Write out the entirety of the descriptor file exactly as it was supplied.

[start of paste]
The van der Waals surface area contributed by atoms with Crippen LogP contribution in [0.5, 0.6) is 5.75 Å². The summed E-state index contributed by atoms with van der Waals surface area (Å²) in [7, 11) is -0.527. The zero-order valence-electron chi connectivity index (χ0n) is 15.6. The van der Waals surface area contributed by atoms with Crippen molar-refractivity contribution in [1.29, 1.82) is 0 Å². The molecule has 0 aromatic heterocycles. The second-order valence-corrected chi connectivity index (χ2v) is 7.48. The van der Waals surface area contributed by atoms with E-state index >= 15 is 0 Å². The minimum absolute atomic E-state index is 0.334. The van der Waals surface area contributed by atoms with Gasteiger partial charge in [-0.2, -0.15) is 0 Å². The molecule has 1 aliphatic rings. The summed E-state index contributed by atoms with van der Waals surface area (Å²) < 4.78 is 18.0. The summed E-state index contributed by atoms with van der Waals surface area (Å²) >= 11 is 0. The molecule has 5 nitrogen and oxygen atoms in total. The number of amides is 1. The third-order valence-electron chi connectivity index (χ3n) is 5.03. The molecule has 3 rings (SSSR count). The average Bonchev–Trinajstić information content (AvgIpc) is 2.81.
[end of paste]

The van der Waals surface area contributed by atoms with Crippen LogP contribution in [0.5, 0.6) is 5.75 Å². The summed E-state index contributed by atoms with van der Waals surface area (Å²) in [7, 11) is -0.527. The zero-order valence-electron chi connectivity index (χ0n) is 15.6. The van der Waals surface area contributed by atoms with Crippen molar-refractivity contribution in [1.29, 1.82) is 0 Å². The molecule has 0 aromatic heterocycles. The second-order valence-corrected chi connectivity index (χ2v) is 7.48. The van der Waals surface area contributed by atoms with E-state index >= 15 is 0 Å². The minimum absolute atomic E-state index is 0.334. The van der Waals surface area contributed by atoms with Gasteiger partial charge in [-0.2, -0.15) is 0 Å². The molecule has 1 aliphatic rings. The summed E-state index contributed by atoms with van der Waals surface area (Å²) < 4.78 is 18.0. The summed E-state index contributed by atoms with van der Waals surface area (Å²) >= 11 is 0. The molecule has 5 nitrogen and oxygen atoms in total. The number of amides is 1. The third-order valence-electron chi connectivity index (χ3n) is 5.03. The molecule has 3 rings (SSSR count). The average Bonchev–Trinajstić information content (AvgIpc) is 2.81.